By Adam Barone
Love this, though I’d say that the Cubs’ territory spreads quite a bit farther west into the “unincorporated territories.”
Is Replay Necessary in Baseball?
By Adam Barone
Umpire Jerry Meals put himself in a tough spot on Tuesday night, ending the 19 inning game between the Pirates and Braves by making a uniquely controversial call, as seen in the video above.
If you look closely at the replay from the angle of the pitchers’ mound, it appears that Meals was correct, Pirates’ catcher Michael McKenry did miss the tag.
The majority of media outlets seem comfortable overlooking that though.
Close plays like this one have regularly sparked swarms of media-driven cries for instant replay in baseball.
Though I’m not a fan of taking the human element out of the game, it’s completely unfair to expect umpires to see in person what we see on television with replay in high definitition, slow motion and from countless angles.
Adding replay, however, will change the game more than most fans realize.
Many safe-or-out calls, for example, go the way of the defense without arguement from the runner simply because the throw beat him to the base. The fact that he wasn’t tagged in time is overlooked frequently, igniting no controversy at all.
Furthermore, different umpires, though the rule book dictates otherwise, employ different strike zones. The “feeling out” of the strike zone by both the pitcher and batter from night to night is part of what makes baseball fun to watch.
We’re treading on thin ice here, baseball fans. Let’s be mindful of how we manipulate the game that shaped our childhoods.
The spoils, on display in the East Room of the White House.
Attention, Tom Ricketts:
I want one of these.
I want all my fantasy drafts to be karaoke drafts this year!!!
That was my entrance in the old WWF games for Super NES. Copier…
By Adam Barone
Michael Jordan’s greatness towers over that of LeBron James.
James’ athleticism transcends his era, similar to Jordan’s physical dominance when he stormed the association’s upper echelon of stars in 1984.
But Jordan’s competitiveness, killer instinct, and refusal to lose have arguably no legitimate rival. He never lost an NBA Finals, going 6-0 and winning six NBA Finals MVP Awards compared to LeBron’s disappointing 0-2.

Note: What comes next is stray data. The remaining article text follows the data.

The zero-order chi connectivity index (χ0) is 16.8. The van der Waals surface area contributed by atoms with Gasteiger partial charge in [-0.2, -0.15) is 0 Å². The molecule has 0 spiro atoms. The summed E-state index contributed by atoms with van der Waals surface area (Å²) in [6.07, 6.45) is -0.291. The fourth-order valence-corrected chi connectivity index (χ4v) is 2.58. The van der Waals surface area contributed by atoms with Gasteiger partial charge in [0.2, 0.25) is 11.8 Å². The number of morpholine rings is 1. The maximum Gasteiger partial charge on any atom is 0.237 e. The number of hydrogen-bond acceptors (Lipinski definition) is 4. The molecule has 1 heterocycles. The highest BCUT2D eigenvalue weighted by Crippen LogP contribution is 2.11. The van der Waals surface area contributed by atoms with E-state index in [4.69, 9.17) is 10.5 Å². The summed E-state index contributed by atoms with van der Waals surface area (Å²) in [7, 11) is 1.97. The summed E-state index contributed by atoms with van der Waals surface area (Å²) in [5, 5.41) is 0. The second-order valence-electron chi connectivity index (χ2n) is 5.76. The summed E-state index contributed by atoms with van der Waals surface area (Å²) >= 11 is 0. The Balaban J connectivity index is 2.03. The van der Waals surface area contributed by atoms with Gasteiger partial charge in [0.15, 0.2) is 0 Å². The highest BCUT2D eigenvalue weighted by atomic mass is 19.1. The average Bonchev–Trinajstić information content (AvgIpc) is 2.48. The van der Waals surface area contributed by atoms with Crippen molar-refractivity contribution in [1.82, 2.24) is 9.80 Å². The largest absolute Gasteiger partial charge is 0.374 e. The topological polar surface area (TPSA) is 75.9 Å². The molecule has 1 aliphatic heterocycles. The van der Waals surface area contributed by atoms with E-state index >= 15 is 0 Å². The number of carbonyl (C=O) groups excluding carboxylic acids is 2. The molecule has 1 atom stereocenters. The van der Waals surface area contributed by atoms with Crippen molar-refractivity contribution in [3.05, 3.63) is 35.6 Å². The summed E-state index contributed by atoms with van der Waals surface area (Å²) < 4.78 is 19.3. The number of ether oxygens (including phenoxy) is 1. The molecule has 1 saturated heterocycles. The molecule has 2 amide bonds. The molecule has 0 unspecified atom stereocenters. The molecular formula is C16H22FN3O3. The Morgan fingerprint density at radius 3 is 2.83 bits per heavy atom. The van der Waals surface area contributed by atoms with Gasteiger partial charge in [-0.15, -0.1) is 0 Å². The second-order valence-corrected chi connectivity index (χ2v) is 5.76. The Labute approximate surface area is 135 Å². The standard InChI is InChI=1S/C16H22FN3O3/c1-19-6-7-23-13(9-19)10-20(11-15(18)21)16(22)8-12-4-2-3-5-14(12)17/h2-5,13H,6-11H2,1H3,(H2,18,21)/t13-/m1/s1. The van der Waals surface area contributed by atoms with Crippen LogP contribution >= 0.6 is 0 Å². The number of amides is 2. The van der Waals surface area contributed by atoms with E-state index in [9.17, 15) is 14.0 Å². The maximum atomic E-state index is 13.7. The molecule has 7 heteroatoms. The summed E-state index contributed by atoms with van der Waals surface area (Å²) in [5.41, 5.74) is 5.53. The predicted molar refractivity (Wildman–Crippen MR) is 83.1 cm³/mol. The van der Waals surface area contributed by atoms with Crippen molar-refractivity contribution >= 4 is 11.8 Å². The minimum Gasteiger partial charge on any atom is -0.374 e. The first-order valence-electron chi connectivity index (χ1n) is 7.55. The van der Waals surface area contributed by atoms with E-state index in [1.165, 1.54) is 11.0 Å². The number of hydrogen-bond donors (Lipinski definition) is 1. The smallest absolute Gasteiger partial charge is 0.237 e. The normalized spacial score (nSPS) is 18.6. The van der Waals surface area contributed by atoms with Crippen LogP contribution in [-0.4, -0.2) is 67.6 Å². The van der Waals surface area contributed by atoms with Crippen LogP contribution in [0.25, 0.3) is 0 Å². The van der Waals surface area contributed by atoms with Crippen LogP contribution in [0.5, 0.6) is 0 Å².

Jordan also averaged a full five points more per game in the playoffs than LeBron has, scoring 33.4 per tilt versus James’ 28.0. That includes Jordan topping 60 points once, 50 points eight times and 40 points 38 times in the playoffs. LeBron has nine career 40 point playoff games.
Jordan also has countless game winning and buzzer beating shots to his credit, while James has consistently either deferred to a teammate or come up short in the clutch. Jordan simply refused to lose. The idea that the opposition had gotten a leg up on him only made him angrier and more competitive.
Jordan’s five MVP awards will be nearly impossible for James (2) to reach while playing alongside Dwyane Wade and Chris Bosh.
James’ mere one regular season scoring title is trumped by Jordan’s 10, which includes a dominant 37.1 points per game in his third season. James’ high is 31.4.
Jordan also beats LeBron defensively, recognized as an All-NBA First Team defender nine times compared to James’ two.
The arguement that Jordan played on better teams may have held merit during LeBron’s early years in Cleveland, but not in Miami. Aside from Scottie Pippen, the best players Jordan played with included Dennis Rodman and Horace Grant. Neither had the skill of Bosh (when considering Wade equivelant to Pippen). Despite joining a team that included quality role players like Mike Miller, Mike Bibby and Mario Chalmers, LeBron was still unable to prove his greatness in the Finals, falling to the mediocre Mavericks. And if the 2006-07 Cavs were good enough to make the Finals, they were good enough for LeBron to lead them to the title.
Jordan, leading teams filled with role players like Toni Kukoc, Randy Brown, Jud Buechler and Ron Harper, carried his team to victory over teams led by countless superstar players like Magic Johnson and James Worthy, Clyde Drexler and Terry Porter, Charles Barkley and Kevin Johnson, Gary Payton and Shawn Kemp, and John Stockton and Karl Malone—twice!
This comparison is absurd! Anyone who thinks its valid either didn’t get to see Jordan play live or has forgotten his greatness.